SB 316 remains unheard in any of the three committees of reference in the Senate; the Senate Judiciary, Regulated Industries, and Rules Committees. AGC continues to advocate the advancement of this legislation; however, it is unlikely that legislation reflecting these proposals will pass this year.

SB 124 - Sen. Greg Evers (R - Pensacola) AGC POSITION: SUPPORT
HB 95 - Rep. Greg Steube (R - Sarasota)
Public-private partnerships (PPPs) are contractual arrangements formed between a public agency and a private sector entity that allow for more significant private sector participation in the delivery and financing of public buildings and infrastructure projects. In addition to the sharing of resources, each party shares in the potential risks and rewards in the delivery of the service or facility.

The most common form of PPP is a Design-Build-Finance-Operate (DBFO) transaction, where the government contracts with a private vendor, granting the private vendor the right to develop a new piece of public infrastructure. The vendor takes on full responsibility and risk for the delivery and operation of the public project in accordance with the terms of the partnership. The vendor is paid through the revenue stream generated by the project, which could take the form of a user charge (such as a highway toll) or, in some cases, an annual government payment for performance (often called a “shadow toll” or “availability charge”).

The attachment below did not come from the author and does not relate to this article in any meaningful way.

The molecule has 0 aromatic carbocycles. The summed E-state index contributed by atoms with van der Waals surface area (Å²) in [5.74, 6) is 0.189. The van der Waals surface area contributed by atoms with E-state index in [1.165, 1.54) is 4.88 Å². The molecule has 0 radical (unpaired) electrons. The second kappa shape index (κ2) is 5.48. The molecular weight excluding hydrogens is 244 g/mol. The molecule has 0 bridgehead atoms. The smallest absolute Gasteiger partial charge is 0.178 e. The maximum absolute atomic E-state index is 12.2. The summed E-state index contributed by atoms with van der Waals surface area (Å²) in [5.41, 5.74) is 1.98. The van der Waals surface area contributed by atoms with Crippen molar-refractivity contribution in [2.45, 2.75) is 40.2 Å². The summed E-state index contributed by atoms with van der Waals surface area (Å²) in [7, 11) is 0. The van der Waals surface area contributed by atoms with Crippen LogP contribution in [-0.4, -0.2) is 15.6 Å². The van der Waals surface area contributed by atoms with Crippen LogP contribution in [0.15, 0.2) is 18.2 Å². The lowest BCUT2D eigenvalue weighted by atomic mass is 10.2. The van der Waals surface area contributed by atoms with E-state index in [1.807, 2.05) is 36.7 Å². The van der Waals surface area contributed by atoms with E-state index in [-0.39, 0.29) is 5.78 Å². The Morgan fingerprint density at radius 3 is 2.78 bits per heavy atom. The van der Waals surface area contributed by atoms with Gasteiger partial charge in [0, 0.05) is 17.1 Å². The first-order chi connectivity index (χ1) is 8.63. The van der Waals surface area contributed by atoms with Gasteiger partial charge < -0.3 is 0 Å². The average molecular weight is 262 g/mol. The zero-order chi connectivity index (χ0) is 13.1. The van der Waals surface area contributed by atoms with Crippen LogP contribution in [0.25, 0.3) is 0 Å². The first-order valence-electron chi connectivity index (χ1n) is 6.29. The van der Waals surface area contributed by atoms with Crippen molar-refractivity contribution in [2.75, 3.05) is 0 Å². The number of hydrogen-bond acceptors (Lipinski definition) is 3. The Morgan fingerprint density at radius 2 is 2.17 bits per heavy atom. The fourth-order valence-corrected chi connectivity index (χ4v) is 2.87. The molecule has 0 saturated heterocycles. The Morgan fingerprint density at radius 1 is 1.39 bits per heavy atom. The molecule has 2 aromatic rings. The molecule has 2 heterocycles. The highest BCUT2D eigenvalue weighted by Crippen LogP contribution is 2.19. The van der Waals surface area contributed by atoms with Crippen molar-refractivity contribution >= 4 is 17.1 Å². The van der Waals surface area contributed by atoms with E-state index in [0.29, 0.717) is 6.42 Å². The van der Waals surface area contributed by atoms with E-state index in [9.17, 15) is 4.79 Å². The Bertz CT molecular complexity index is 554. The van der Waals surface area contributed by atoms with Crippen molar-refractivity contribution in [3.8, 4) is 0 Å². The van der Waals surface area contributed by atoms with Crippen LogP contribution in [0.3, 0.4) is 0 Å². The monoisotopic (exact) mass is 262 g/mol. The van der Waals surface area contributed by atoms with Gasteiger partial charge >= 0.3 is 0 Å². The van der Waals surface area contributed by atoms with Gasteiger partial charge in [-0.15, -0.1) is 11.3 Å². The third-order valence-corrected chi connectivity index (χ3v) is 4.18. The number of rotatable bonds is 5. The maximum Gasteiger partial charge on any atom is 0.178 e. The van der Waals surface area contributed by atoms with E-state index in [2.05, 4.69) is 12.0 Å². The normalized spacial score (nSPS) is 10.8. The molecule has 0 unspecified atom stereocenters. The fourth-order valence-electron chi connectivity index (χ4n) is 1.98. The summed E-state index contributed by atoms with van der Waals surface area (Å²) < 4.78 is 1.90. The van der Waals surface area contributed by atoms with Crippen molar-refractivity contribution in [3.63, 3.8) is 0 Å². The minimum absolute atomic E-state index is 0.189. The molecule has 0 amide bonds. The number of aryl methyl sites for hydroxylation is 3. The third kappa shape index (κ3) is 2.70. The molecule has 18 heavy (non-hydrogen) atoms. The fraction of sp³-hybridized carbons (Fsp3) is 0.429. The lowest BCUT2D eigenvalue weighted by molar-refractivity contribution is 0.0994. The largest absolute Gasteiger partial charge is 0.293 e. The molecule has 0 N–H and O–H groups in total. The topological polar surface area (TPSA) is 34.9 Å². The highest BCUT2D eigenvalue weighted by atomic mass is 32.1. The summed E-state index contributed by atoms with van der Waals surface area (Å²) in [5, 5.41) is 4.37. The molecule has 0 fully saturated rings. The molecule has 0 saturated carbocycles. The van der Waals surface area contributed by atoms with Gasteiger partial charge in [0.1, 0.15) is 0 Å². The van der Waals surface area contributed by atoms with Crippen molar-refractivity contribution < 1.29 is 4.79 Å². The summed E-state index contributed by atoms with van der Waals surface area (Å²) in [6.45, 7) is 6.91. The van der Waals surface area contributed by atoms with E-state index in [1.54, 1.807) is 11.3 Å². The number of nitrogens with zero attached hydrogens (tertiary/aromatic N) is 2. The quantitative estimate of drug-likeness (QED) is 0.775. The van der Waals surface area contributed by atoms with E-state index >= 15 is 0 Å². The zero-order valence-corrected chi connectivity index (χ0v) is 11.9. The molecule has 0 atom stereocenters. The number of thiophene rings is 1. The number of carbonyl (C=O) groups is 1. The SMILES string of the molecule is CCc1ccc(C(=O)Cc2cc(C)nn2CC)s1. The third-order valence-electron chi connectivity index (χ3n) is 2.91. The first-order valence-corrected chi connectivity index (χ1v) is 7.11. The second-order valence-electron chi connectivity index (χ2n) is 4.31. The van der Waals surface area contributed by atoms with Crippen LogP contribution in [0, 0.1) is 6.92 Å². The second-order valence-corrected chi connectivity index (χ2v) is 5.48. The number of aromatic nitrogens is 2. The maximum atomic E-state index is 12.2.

While PPPs often result from a more “conventional” procurement process in which the government issues a request for proposals and then receives competing responses from private vendors, PPPs may also be initiated by the government’s receipt of an unsolicited proposal from a private entity. Generally, the government requires a processing fee to cover the cost of its technical and legal review of the unsolicited proposal. If the government is interested in pursuing the project, the government issues public notice and solicits competing proposals before entering into any partnership for the facility in question.

Expanding upon successful 2013 legislation that authorized PPPs for counties, cities, school boards, and regional entities, the 2015 bill would authorize PPPs for state universities, and clarifies that the list of authorized entities includes special districts, school districts rather than school boards, and Florida College System institutions. This measure would play an important role in addressing the significant decrease in available funding for building construction and maintenance at state universities (as discussed above). The 2015 bill:

• Specifies the requirements for PPPs, which include provisions that require state universities to provide public notice of unsolicited proposals, conduct independent analyses of proposed partnerships, and enter into comprehensive agreements for qualifying projects.